Loss of Permafrost – Impact on DoD Lands in Alaska

Permafrost Distribution Graphic

Source: International Permafrost Association

Climate change in interior Alaska is affecting permafrost freeze and thaw processes, wetland dynamics, phenology and distribution patterns of species, precipitation patterns, and fire frequency and intensity. These impacts are occurring in the midst of already altered hydrologic and fire regimes resulting from changes in land use on and off military installations, military training activities, and the presence of invasive species. The potential ecosystem responses to climate change and to these non-climatic anthropogenic stressors could have severe ramifications on how, where, and when the Department of Defense (DoD) can train in Alaska.
 

Permafrost is soil, sediment, and rock that stays at or below the freezing point of water for two or more years, though ice is not always present. Permafrost can be either continuous or discontinuous and when present is covered by a thin active layer that seasonally thaws during the summer. Climate change can degrade permafrost by affecting its extent and the degree of seasonal thawing

 
 
To address these concerns, SERDP initiated a suite of projects in FY 2011 focused on understanding and predicting how permafrost changes will impact ecological systems and the implications for Alaskan training land sustainability. These efforts will fill knowledge gaps relative to how climate change is affecting permafrost and the overall system dynamics, informing decisions on the development of future training and installation management plans.

Permafrost degradation in many areas of Alaska has the potential to dramatically affect surface features such as soil and vegetation, as well as surface and subsurface hydrology. At the same time, changes in soil, vegetation, and fire regime can impact the rates and extent of permafrost degradation. Understanding the connections among these phenomena is critical for exploring and testing the response of permafrost to climate change.  Under the SERDP project Identifying Indicators of State Change and Forecasting Future Vulnerability in Alaskan Boreal Ecosystems (RC-2109), Dr. Edward Shuur from the University of Florida and his team will determine the mechanistic links among fire, soils, permafrost, and vegetation succession to develop and test field-based ecosystem indicators that can be used to predict boreal ecosystem vulnerability and forecast landscape change in response to projected changes in climate and fire regime and management. The resulting maps will help land managers identify those DoD lands that are resistant and those that are vulnerable to permafrost degradation.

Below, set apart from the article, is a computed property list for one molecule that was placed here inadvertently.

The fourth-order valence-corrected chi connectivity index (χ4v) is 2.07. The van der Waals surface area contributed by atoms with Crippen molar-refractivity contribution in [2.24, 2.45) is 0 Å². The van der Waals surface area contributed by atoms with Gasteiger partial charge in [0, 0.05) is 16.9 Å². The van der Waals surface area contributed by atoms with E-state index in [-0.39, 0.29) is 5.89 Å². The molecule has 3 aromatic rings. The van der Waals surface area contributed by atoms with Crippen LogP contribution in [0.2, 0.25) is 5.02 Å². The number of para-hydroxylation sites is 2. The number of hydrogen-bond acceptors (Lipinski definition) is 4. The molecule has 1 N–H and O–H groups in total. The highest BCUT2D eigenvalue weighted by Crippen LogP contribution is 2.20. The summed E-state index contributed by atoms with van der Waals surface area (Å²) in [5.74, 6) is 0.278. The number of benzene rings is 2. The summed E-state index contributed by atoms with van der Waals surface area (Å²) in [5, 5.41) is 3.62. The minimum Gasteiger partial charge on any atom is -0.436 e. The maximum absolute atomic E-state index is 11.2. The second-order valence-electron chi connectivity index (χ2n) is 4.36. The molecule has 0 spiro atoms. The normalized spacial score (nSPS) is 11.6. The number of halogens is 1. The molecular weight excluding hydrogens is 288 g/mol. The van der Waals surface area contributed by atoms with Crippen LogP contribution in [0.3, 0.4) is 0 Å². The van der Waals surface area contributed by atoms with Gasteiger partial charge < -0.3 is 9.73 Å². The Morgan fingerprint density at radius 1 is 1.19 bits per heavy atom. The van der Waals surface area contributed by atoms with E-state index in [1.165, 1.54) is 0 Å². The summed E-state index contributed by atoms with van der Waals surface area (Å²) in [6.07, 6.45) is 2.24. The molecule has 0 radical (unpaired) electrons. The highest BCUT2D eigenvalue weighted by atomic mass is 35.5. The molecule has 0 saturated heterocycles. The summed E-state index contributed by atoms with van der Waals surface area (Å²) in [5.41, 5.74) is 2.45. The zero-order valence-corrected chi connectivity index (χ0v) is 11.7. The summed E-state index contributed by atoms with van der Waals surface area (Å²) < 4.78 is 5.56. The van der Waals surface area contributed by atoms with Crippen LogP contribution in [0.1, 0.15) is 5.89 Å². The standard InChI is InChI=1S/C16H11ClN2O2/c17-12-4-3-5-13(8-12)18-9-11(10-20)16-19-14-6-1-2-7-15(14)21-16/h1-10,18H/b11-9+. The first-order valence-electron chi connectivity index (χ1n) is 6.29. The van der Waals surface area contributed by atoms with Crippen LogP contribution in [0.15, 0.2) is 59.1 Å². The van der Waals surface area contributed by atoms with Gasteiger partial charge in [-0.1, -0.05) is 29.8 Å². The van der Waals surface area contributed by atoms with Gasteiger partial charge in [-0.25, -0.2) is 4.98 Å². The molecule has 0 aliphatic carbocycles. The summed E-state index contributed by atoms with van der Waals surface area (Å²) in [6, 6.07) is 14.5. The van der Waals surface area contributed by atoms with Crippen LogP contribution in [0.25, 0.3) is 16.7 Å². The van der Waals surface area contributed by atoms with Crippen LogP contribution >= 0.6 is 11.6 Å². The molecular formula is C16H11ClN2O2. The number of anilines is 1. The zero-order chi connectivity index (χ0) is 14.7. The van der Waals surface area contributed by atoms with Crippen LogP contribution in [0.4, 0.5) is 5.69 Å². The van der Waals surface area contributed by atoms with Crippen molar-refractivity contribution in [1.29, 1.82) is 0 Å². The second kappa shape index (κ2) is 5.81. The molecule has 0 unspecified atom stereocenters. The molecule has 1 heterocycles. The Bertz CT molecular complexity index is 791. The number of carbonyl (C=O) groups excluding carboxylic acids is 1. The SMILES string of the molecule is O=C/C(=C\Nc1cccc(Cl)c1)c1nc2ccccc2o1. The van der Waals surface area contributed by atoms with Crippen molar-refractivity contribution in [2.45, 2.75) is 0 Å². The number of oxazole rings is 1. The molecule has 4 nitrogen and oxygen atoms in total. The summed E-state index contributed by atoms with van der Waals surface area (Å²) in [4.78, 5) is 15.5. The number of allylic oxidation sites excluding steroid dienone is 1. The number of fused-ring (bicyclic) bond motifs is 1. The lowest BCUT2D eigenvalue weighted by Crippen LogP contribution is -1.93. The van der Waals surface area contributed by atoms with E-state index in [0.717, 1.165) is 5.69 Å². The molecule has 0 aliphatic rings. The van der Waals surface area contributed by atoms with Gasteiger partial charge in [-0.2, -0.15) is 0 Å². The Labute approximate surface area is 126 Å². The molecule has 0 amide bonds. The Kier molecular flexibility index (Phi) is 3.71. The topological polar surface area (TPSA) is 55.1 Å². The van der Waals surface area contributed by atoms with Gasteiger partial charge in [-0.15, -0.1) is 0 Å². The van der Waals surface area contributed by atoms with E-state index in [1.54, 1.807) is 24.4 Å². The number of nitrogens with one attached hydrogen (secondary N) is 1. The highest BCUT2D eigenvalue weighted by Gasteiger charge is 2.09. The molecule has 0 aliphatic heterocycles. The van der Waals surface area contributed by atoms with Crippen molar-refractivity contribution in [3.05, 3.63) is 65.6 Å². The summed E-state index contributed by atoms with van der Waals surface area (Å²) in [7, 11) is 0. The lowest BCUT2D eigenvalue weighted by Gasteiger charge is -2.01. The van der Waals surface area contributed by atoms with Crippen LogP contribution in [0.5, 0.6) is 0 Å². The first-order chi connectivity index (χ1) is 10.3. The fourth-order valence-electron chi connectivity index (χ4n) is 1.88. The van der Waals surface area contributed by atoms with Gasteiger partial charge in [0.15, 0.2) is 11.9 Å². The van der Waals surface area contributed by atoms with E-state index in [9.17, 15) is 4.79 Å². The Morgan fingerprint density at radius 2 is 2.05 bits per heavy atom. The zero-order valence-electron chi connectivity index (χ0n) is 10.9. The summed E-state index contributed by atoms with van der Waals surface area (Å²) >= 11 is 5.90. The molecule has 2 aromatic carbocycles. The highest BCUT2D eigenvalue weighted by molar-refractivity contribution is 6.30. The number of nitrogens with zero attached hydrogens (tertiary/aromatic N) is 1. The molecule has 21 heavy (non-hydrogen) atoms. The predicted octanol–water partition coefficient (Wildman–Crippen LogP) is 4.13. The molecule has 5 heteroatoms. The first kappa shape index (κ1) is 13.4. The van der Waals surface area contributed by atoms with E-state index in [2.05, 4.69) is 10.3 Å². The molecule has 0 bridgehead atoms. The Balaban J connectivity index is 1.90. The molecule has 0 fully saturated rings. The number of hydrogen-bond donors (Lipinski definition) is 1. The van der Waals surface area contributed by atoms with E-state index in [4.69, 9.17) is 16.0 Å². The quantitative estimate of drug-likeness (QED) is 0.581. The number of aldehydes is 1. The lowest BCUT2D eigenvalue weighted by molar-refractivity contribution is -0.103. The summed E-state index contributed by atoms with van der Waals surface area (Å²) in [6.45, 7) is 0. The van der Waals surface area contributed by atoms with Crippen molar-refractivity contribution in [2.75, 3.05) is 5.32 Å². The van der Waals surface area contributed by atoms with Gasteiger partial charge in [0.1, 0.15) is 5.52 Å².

Modeling surface hydrology is complicated when permafrost is present. Under the SERDP project Addressing the Impacts of Climate Change on U.S. Army Alaska with Decision Support Tools Developed through Field Work and Modeling (RC-2110), Dr. Thomas Douglas of the U.S. Army Cold Regions Research and Engineering Laboratory (CRREL) and his team will couple a widely used physical-based hydrology model with a permafrost thermal model. Coupling of these models will expand capabilities for modeling permafrost hydrology in cold regions and enable better prediction of how these unique ecosystems will respond to climate change. The team will use climate projections for the next 100 years to model ecosystem changes in interior Alaska. The end result will be a GIS-based decision support system using spatially explicit ecosystem response data on climate and non-climate related anthropogenic stressors.

Permafrost’s reach extends even further than surface hydrology and features. Its distribution in interior Alaska is the primary influence governing groundwater flow, recharge, and discharge and hence ecosystem state, landscape evolution, and infrastructure sustainability. Characterizing permafrost distribution and developing tools to predict evolving groundwater and permafrost interaction and ecosystem changes driven by climate change would provide a framework to understand the current hydrologic state and to predict hydrologic changes across Alaska. Under the SERDP project Improved Understanding of Permafrost Controls on Hydrology in Interior Alaska by Integration of Ground-Based Geophysical Permafrost Characterization and Numerical Modeling (RC-2111) led by Dr. Michelle Walvoord of the U.S. Geological Survey, three-dimensional numerical modeling tools are being developed based on field experimental data to enable prediction of groundwater flow and interaction with permafrost, future hydrologic changes, and ecosystem consequences associated with different climate change scenarios. In addition, this project will further the development of tools for delineating the extent and depth of permafrost under different environmental conditions.
 

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